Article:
• Relevant settings

  • Descriptor (e.g., “No CAPTIONS”).

Session_Name= “Name Here”

Essentially you want to name it something meaningful to you that will remind you of what this model was trained on and what purpose.
In my instance, I aim to choose a name that’s easily memorable and recognizable. Therefore, I’ve opted for the talented Korean actress, Go Youn-Jung, and assigned the token name “gynjng”

As for my Session_Name= “sdv15_gynjng512_gsm”.

What is DreamBooth? Fine Tuning Text-to-Image Diffusion Models for Subject-Driven Generation
What is DreamBooth? Fine Tuning Text-to-Image Diffusion Models for Subject-Driven Generation

DreamBooth originated as a Google research project designed to enhance Text-to-Image diffusion models. Essentially, it enables you to take an existing model, like Stable Diffusion, and customize it to generate content relevant to your specific prompts. These diffusion models are trained on vast datasets from the internet, making them proficient at generating recognizable images. However, they might not be able to generate images of lesser-known subjects, like your next-door neighbors, Fred.

Instance Image:

After executing this cell, you’ll encounter the “Choose Image” and “Upload” button. This is where you upload training images from your local file system.

Once you’ve executed this cell, you will see the:

  • Choose Image

  • Upload button

In this section, you’ll upload images specifically prepared for training from your local file system. The process of preparing these images was covered in detail in a previous guide, which you can reference if you haven’t already ,(Link Here). Once you’ve uploaded your images, it’s important to verify their successful upload.

Fine-tuning SD with DreamBooth + Captions

When providing the model with a set of images, it may not explicitly understand what to focus on, potentially leading to unintended learning outcomes. Therefore, it’s advisable to include a diverse range of backgrounds and, in the case of people, images with varying clothing styles.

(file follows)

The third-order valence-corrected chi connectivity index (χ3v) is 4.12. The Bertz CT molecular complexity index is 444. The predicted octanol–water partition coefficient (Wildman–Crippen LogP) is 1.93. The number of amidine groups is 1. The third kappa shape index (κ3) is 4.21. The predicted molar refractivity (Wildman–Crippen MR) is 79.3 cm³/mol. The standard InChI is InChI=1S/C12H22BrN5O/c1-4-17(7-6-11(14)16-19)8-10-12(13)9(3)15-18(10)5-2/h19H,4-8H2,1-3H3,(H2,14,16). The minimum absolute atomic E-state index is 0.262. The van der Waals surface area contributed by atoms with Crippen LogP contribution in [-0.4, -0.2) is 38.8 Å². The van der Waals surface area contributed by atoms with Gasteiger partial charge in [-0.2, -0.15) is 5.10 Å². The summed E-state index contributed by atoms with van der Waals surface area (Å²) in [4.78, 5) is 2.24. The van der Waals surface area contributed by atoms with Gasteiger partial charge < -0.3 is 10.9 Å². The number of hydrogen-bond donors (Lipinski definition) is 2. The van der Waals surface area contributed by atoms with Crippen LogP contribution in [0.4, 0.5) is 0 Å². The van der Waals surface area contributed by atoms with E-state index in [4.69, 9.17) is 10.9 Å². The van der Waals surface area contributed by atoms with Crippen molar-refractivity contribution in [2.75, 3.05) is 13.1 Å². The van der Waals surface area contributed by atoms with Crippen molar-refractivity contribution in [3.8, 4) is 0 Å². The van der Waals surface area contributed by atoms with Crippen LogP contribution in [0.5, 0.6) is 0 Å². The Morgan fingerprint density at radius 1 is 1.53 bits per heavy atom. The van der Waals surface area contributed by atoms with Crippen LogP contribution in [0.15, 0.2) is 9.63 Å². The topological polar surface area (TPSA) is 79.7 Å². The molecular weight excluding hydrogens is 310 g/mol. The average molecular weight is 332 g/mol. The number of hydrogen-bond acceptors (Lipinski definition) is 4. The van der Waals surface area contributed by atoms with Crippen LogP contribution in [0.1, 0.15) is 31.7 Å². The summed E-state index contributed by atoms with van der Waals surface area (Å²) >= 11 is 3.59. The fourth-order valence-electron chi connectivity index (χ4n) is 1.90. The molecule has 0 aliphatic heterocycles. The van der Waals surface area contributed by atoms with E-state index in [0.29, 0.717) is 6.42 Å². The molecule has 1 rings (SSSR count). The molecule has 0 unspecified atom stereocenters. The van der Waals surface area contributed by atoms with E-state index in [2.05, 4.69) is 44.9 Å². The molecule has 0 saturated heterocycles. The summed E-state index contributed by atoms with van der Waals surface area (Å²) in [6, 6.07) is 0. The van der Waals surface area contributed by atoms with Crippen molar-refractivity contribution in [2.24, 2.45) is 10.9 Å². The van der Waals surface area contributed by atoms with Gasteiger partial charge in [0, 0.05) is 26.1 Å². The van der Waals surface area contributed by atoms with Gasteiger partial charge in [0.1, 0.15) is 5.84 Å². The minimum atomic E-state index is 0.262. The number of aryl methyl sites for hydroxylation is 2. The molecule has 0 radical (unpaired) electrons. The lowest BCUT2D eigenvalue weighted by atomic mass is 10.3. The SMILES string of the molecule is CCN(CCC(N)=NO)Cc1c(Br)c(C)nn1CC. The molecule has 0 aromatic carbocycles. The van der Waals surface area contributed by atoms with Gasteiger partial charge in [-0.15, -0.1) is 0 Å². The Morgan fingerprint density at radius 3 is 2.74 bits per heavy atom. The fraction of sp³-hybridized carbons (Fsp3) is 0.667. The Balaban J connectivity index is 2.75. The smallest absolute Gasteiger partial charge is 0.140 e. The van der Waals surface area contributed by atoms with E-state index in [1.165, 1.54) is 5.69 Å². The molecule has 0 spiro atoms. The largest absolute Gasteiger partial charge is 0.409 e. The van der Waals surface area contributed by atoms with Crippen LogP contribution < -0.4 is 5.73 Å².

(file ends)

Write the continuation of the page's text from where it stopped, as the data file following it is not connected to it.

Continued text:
However, even with such diversity, the model might pick up on other artifacts within the images.

For instance, if your intention is for the model to exclusively learn a person’s facial likeness, you can incorporate captions in the images to provide guidance. This concept is applicable across various subjects, not just limited to people. Whether you’re training a model for objects or any other imagery, these considerations remain equally important.

Manual Caption and Concept Captioning can be a bit complex, warranting a separate guide for a more in-depth understanding. However, here’s a brief overview of their functions.

Manual Caption:This cell deals with image captioning, an essential component of the training process that we will cover on.
Concept Caption:An advanced topic that we’ll explore in another session.

For a comprehensive guide on Captions, Click Below.

Stable Diffusion: Captioning for Training Data Sets
Stable Diffusion: Captioning for Training Data Sets

This captions and data sets guide is intended for those who seek to deepen their knowledge of Captioning for Training Data Sets in Stable Diffusion. It will assist you in preparing and structuring your captions for training datasets.


Executing this cell involves utilizing Dreambooth to create a fine-tuned model based on your input images. While there are several configuration parameters available, it’s advisable to begin by experimenting with just a few of them.

  • Resume_Training= False:

    One important parameter is “Resume Training,” which enables you to continue training on an existing model. However, it’s recommended to keep this setting as “false” initially, especially if you’re still getting acquainted with the process.

Below, there are parameters related to training different components of Stable Diffusion, namely Unet and Text Encoder. Each of these components has associated values for training steps and learning rate.

Learning rate:
It’s generally recommended to stick with the default values, as they have proven effective in many scenarios. However, when it comes to the number of Unet Training Steps, it’s advised to calculate this based on the number of images in your training dataset. A common guideline is to use approximately 100 steps for each image in your training set.

Example: I am using 64 images of Go Younjung cropped at 512×512. Download it below:

Download Go Younjung

(64 images x 100 Unet Training Steps = 6400).

Keep in mind that the number of training steps is proportional to training time, so for larger datasets, you may opt for 60-80 steps per image rather than 100.